Barry B. Benson, a bee just graduated from college, is disillusioned at his lone career choice: making honey. On a special trip outside the hive, Barry's life is saved by Vanessa, a florist in New York City. As their relationship blossoms, he discovers humans actually eat honey, and subsequently decides to sue them.
A scheming raccoon fools a mismatched family of forest creatures into helping him repay a debt of food, by invading the new suburban sprawl that popped up while they were hibernating...and learns a lesson about family himself.
A woman transformed into a giant after she is struck by a meteorite on her wedding day becomes part of a team of monsters sent in by the U.S. government to defeat an alien mastermind trying to take over Earth.
Boog, a domesticated 900lb. Grizzly bear, finds himself stranded in the woods 3 days before Open Season. Forced to rely on Elliot, a fast-talking mule deer, the two form an unlikely friendship and must quickly rally other forest animals if they are to form a rag-tag army against the hunters.
Flint Lockwood now works at The Live Corp Company for his idol Chester V. But he's forced to leave his post when he learns that his most infamous machine is still operational, and is churning out menacing food-animal hybrids.
Lewis is a brilliant inventor who meets mysterious stranger named Wilbur Robinson, whisking Lewis away in a time machine and together they team up to track down Bowler Hat Guy in a showdown that ends with an unexpected twist of fate.
Stephen J. Anderson
When the bee Barry B. Benson (Jerry Seinfeld) graduates from college, he finds that he will have only one job for his entire life, and absolutely disappointed, he joins the team responsible for bringing the honey and pollination of the flowers to visit the world outside the hive. Once in Manhattan, he is saved by florist Vanessa Bloome (Renée Zellweger) and he breaks the bee law to thank Vanessa. They become friends and Barry discovers that humans exploit bees to sell the honey they produce. Barry decides to sue the human race, with destructive consequences to nature.Written by
Claudio Carvalho, Rio de Janeiro, Brazil
Jerry Seinfeld was inspired to write the script for this movie after his wife took up the hobby of beekeeping. Seinfeld felt she was spending more time with the bees than with him, and wanted to imagine a world where this was taken to the extreme. See more »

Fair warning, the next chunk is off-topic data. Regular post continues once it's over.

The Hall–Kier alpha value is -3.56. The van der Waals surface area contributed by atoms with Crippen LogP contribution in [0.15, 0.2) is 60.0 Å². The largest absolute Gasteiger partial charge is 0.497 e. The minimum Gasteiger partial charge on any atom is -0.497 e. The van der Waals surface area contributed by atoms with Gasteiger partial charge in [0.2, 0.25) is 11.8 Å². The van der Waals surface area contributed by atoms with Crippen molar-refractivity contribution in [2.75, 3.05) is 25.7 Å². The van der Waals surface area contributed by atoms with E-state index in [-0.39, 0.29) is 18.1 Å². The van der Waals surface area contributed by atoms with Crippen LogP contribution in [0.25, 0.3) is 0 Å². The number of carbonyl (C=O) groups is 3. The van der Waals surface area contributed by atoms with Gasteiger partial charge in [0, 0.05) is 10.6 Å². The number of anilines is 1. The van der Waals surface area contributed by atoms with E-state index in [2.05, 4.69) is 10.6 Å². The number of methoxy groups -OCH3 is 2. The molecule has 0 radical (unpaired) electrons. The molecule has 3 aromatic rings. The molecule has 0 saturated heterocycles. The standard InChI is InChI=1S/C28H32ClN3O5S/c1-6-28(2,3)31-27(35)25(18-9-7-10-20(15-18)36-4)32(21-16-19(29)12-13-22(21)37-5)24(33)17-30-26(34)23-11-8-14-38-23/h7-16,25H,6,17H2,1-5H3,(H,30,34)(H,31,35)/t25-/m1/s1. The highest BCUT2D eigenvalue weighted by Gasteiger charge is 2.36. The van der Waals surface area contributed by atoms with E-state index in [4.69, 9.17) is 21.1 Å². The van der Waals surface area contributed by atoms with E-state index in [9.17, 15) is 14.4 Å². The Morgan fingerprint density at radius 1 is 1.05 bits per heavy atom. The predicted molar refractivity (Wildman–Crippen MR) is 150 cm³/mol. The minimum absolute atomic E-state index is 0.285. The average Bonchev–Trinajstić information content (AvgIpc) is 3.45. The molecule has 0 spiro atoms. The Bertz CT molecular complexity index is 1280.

The opening text is based on obsolete information. The "laws of aviation" from the early 20th century explained the flight of large objects such as airplanes and birds but failed when applied to really small objects like bees. Modern laws of aviation do explain the flight of bees. See more »
Barry B. Benson:
Look at these faces. They never knew what hit them and now they're on the road to nowhere.
See more »
Barry stings the fishing boy, causing him to fall away, and then takes his place on the moon in the DreamWorks Animation logo. See more »
The British version is cut by 20 seconds.
Dreamworks was required by the British Board of Film Classification to remove "a potentially dangerous and easily imitated technique involving materials that are readily available in the average household".
The "dangerous and easily imitated technique" involved the ignition of an aerosol can to form a makeshift flame-thrower - this is replaced by a shower head in the UK version.
They were not given the choice of releasing the film uncensored at a higher age rating because the film was aimed at younger viewers. See more »
Is the Bee Movie the best animated movie we've ever seen? No. But, defying the critics, I took my 11 year old daughter (who didn't really want to go) and my 5 year old son to see the movie and we all really enjoyed it. Most importantly, the story and humor of the movie operates at multiple levels, so it appealed to all of us at our individual age level.
What is beyond dispute is that the visual feel of the movie is incredible. Some of the bee hive interior and flight scenes were just breathtaking. My kids were spellbound.
To me the best judge of a movie is how fast it moves along. This one kept us all entertained throughout and its 90 minute running time felt like half that. So, ignore the critics, and take your kids. They'll have a great time, and even if you're not a Seinfeld fan, so will you.
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